II) Additional Considerations Regarding Spending and Services for Schools
A) Organizational Differences that Affect School Spending Comparisons
Some school departments (e.g. Westborough, Worcester) have their own building and grounds maintenance departments. This means that, unlike Shrewsbury, the entire cost of these departments is included in school spending reports, including all current and future pension and retiree health care costs of their employees. This is a major reason why Shrewsbury appears to be spending much less on its schools in these areas.
So, since the major portion of Shrewsbury’s spending on building and grounds maintenance departments benefits the schools, Shrewsbury could move these departments under the school department in order to make more meaningful comparisons to other towns. This would move all of the costs of these departments into school spending except for the portions that directly benefit the rest of the town. The pension and health insurance costs of employees in these departments would then also be included in school spending reports.
B) Revenue and Service Sources Not Available in Other Towns
Many years ago Shrewsbury invested in SELCO electric and then cable operations, and now realizes not only annual payments to the town but other substantial benefits. It also arranged for ash disposal operations that currently generate annual revenues of over $1.5 Million. None of these are counted in property taxes, but they are also town revenues that help support the school system. There are very few other towns that have a SELCO or an ash disposal facility.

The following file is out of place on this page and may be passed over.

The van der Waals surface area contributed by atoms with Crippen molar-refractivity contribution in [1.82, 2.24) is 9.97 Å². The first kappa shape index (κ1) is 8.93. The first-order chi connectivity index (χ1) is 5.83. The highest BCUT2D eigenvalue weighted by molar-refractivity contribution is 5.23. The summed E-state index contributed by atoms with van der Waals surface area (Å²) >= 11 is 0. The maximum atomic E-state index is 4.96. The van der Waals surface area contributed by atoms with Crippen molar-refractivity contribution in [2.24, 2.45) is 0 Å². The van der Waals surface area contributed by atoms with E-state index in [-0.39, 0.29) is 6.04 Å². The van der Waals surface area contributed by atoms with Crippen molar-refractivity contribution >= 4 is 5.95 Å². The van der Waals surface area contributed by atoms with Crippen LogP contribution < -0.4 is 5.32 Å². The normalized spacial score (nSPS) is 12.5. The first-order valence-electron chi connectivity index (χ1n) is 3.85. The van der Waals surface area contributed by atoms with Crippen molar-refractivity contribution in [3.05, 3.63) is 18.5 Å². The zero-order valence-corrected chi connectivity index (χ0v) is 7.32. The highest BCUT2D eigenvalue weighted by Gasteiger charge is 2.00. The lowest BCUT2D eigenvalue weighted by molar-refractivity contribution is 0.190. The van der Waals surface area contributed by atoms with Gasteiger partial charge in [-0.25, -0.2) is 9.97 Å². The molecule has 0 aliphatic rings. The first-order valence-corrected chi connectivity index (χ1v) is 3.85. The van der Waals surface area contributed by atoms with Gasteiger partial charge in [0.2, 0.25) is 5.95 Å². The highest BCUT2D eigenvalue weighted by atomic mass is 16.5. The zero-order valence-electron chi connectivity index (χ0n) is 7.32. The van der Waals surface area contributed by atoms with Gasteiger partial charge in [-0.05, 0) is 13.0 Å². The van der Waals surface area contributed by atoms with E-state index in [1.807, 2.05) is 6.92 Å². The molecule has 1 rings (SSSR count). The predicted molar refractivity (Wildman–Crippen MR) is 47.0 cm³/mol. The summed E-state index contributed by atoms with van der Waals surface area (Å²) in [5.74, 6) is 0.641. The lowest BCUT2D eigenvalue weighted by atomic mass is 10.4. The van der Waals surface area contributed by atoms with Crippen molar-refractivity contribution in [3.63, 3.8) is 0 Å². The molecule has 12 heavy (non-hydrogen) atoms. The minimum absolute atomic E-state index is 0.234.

My March 6 memo pointed out that SELCO charges the town $600,000 for general support, but not the school department. Since most of the town’s public buildings are schools, most of this $600,000 should be charged to the school system and recorded in its spending reports.
But SELCO provides even more benefits to the town and the school department that are not charged. In the Shrewsbury 2014 Annual Town Report (pp 135 – 136), SELCO placed the total value of all benefits that the town receives from its electric and cable operations at $2.7 Million. Two of the benefits are a $237,000 payment in lieu of taxes from Electric operations, and a $794,000 franchise payment from Cable operations. These go into the General Fund. But other benefits provided to the town are not recognized elsewhere. They include:
1) A $721,000 savings from reduced electric rates for all Town buildings. But since the schools represent at least 75% of all town buildings (whether based on the number of buildings, their square footage, or the number of personnel), at least 75% of the $721,000, or about $540,000, is a direct benefit to Shrewsbury’s school system that almost no other town in Massachusetts enjoys. This benefit is not reported in school spending reports, and perhaps state regulations would not allow it to be reported there. If so, the town should at least identify this as yet another area that should be factored in when comparing Shrewsbury’s per-pupil expenditures with other towns.